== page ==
The first purpose is to seal in the crumbs, so that they stay out of your way when you are icing the cake.

The second purpose of it is to keep your cake from drying out while it settles and waits for you to do more work to it.  The coating of icing will keep the air out of your cake.

Wednesday, March 28, 2012

The Green Cake

There has been a green cake that has made its way into a couple of posts.  It was my nod to St. Patty’s day, but also just a chance to play around a little.

Not only was the cake colored green, it was also mint flavored.  I started with the Cake Mix Extender recipe and made one quick and easy change as well as an addition.

The Green Mint Cake:

4 eggs
1 1/3 cup water
1/2 cup oil
1 cup (8oz) sour cream or yogurt
3 teaspoons Mint extract*
1 box white or vanilla cake mix
1 cup all-purpose flour
1 cup granulated sugar
1/2 teaspoon salt
Green color gel

Mix the wet ingredients together.  Add the dry ingredients in, mix on low until just combined, scrap down sides, then mix for about 2 minutes on medium speed.

I used the vanilla Better Crocker cake mix, and had a prefect amount of batter for my two 8in round cake pans.


*You could totally do a Peppermint flavored cake as well.  I used 3 teaspoons of mint because I wanted a good mint taste.  Depending on how strong the extract is, you may need to use less of it.

I paired this cake with the Cookies & Cream filling, but a chocolate filling and icing would also be very good with it.


Monday, March 26, 2012

Layering the Layers

Now that we have our two flat cake layers it is time to put them together.  The following is how I do it.  I'm not saying it is right and any other way is wrong, it is just what I have learned works best for me.


I place the first layer, bottom side down with the cut side up.  The part that was in the bottom of the cake pan is against the cake board.  I do put a smear of icing down to ‘attach’ the cake to the cake pan. 

Spread on a layer of icing or filling.  If you are using a filling other than icing, don’t forget to make your butter cream damn around the inside edge of the cake, using a tip 12 and medium or stiff icing.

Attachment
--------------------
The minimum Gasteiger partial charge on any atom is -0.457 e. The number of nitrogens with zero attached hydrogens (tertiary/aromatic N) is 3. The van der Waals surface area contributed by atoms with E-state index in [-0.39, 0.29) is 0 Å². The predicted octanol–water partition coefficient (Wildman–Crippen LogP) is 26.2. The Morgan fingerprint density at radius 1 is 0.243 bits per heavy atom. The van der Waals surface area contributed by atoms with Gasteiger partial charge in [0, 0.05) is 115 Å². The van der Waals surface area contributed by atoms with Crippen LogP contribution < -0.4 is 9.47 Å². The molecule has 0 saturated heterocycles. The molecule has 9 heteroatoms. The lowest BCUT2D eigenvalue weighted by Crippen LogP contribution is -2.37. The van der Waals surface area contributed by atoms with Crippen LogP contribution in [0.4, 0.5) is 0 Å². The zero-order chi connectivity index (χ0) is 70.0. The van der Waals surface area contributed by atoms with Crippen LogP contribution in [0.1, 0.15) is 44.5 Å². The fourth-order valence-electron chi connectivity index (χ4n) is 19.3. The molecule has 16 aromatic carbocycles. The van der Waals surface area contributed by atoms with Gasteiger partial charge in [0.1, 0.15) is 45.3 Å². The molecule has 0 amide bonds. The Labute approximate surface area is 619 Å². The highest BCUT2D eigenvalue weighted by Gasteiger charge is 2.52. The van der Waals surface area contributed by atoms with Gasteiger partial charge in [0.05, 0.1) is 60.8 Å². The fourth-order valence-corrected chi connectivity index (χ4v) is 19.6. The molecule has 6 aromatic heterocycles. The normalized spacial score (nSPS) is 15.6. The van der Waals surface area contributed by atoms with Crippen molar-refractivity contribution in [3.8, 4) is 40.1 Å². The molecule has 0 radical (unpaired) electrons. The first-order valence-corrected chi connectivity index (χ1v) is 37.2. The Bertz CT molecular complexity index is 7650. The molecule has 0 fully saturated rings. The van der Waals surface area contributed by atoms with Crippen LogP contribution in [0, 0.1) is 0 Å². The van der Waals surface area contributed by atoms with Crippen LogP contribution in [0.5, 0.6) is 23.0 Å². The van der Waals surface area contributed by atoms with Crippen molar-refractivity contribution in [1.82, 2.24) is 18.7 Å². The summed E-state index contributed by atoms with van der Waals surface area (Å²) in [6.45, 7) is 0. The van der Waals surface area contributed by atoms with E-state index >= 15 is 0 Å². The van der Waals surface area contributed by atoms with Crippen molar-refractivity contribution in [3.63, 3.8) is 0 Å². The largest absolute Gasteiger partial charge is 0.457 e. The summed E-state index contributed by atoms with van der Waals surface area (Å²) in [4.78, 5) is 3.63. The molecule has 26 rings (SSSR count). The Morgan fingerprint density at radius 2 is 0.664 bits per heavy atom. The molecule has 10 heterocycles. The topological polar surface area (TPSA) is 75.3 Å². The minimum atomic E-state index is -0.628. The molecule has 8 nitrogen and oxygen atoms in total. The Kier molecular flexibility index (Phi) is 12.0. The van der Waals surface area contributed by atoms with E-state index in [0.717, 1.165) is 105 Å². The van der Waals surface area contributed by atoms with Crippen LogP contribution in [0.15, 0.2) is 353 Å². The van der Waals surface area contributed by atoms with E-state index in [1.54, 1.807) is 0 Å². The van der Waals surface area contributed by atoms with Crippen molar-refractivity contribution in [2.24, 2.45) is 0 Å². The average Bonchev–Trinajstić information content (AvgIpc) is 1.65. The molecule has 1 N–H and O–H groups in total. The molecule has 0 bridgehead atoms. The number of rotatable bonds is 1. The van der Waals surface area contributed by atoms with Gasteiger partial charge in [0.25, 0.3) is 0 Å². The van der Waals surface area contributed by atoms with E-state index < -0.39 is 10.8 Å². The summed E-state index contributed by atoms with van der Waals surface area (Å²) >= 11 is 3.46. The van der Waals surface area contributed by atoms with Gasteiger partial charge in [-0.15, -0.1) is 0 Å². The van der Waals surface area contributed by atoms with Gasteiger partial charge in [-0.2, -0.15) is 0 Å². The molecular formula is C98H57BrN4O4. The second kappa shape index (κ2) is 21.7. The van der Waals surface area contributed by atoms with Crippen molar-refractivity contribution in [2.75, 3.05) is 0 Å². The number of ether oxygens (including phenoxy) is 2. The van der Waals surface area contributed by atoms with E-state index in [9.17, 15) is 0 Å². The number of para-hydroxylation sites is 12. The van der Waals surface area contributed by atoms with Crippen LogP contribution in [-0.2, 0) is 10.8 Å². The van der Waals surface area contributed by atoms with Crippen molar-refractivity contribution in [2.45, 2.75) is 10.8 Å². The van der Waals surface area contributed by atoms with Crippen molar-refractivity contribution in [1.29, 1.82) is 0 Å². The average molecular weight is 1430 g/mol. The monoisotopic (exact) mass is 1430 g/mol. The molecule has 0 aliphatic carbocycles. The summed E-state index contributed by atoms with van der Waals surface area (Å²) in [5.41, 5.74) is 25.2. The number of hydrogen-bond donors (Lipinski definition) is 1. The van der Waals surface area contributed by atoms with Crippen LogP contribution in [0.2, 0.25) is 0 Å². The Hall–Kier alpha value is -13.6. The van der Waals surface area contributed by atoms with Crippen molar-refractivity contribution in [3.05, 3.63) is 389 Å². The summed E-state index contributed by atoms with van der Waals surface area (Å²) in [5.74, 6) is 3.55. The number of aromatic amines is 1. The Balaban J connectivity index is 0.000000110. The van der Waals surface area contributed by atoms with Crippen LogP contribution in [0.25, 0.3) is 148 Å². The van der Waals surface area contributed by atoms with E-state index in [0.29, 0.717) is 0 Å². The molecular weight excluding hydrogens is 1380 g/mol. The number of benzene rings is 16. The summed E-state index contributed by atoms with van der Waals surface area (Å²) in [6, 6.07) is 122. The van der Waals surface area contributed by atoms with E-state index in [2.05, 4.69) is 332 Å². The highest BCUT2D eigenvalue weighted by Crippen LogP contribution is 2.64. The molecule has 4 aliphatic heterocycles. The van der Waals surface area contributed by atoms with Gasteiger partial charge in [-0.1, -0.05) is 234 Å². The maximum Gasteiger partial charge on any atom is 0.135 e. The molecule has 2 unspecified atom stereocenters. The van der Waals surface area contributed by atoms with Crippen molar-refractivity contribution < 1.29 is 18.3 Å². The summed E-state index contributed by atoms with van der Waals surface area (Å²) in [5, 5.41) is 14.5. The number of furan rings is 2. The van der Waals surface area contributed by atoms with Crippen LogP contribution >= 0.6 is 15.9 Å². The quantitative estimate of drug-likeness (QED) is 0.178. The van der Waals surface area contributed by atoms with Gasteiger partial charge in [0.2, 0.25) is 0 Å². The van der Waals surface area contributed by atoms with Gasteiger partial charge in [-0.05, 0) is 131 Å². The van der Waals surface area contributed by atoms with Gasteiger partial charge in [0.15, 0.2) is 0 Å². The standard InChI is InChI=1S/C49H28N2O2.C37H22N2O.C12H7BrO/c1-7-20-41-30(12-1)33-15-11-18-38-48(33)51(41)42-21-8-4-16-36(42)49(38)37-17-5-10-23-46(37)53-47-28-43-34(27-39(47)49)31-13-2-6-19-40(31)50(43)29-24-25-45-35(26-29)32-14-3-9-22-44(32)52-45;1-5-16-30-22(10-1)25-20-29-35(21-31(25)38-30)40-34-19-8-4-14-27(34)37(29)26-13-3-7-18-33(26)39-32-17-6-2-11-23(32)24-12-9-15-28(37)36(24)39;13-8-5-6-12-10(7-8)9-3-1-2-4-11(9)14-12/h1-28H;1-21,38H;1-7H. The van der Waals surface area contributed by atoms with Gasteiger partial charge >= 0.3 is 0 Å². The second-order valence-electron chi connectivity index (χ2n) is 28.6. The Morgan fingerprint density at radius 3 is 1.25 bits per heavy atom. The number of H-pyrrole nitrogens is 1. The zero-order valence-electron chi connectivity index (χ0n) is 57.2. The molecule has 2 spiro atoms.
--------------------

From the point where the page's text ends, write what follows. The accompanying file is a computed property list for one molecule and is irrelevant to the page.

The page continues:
When I place the next layer of cake on, I put cut side down and the bottom of the cake up. 

Why do I place the two cut sides in the middle of the cake?  To make my life easier.  Cut edges make more crumbs.

If I torte the cake layers I still follow this method for stacking, placing the two cut tops in the middle of the cake. 


When I am using something besides icing for my filling, I will do two layers of filling and one layer of icing.  My cake would be cake layer, filling, cake layer, icing, cake layer, filling, cake layer.

When I use the 8x3 round cake pan, I put the top of the cake against the cake board.  I like have the flat bottom up, which gives me a flat surface to start with when I ice it.

Friday, March 23, 2012

April's Class Schedule + March Tall Cakes Class

Tall Cakes - Wedding Cake Piping Skills Class!
Saturday, March 31 at .
Cost: $20 supplies not included.

During this 3 hour class you will learn how to assemble a two tier cake and decorate your special creation. We will cover classic piping techniques including Brushed Embroidery, Cornelli Lace, Sotas, Ruffle borders and garlands, Basic String work, Picot work and embellished borders.

I must have 4 students signed up and paid 48 hours before this class is scheduled to start to run it.  Sign up sheets are in the book!


Sign up during 3/11/12 - 4/7/12 for Buy 1, Give 1 
"Register for any Wilton 4-week classes (for $45) and give one to a friend for Free - a $45 value!"

Individual Registration Price is 50% off ($22.50)

Sign up for any 4-week course, including courses in the up coming months, during the above time period to take advantage of this promotion.

April 2012

Decorating Basics – Tuesdays
Starts April 3rd

Gum Paste & Fondant – Mondays
Starts April 2nd

Advanced Gum Paste Flowers – Wednesdays
Starts April 4th

Prerequisite:  Gum Paste & Fondant – Course 3

To plan ahead visit the Current Class Schedule tab to see the 4-week course dates for April, May and June.

From now through June I will be offering Decorating Basics (Course 1) and Advanced Gum Paste Flowers (Course 4) every month.  Flowers and Cake Design (Course 2) and Gum Paste and Fondant (Course 3) will be offered every other month.

Wednesday, March 21, 2012

Something Different, Textured Sides – Take 2

In Something Different, Textured Sides – Take 1, I showed using Tip 1M to on the sides of the cake. 

This time I used a technique we learn in Decorating Basics, the zig zag.

I crumb coated the side of the cake, but did put a normal amount of icing on the top of the cake. 

Using a Tip 21 I piped zig zags from the bottom to the top.






I really like how it came out.  It gave me a chance to make a not so plain cake on a night (after class) that I didn’t have to spend a lot of time decorating.

If you happen to have a cake where you get crumbs in the side of the cake, this would also be a nice ‘cover up’ for the crumbs.

Monday, March 19, 2012

Leveling & Torting Your Layers

I’ve talked about different things you can do to get a full cake layer with a flatter top including the amount of batter you use, using Bake Even Strips and heating cores.  The next step is to level and torte them.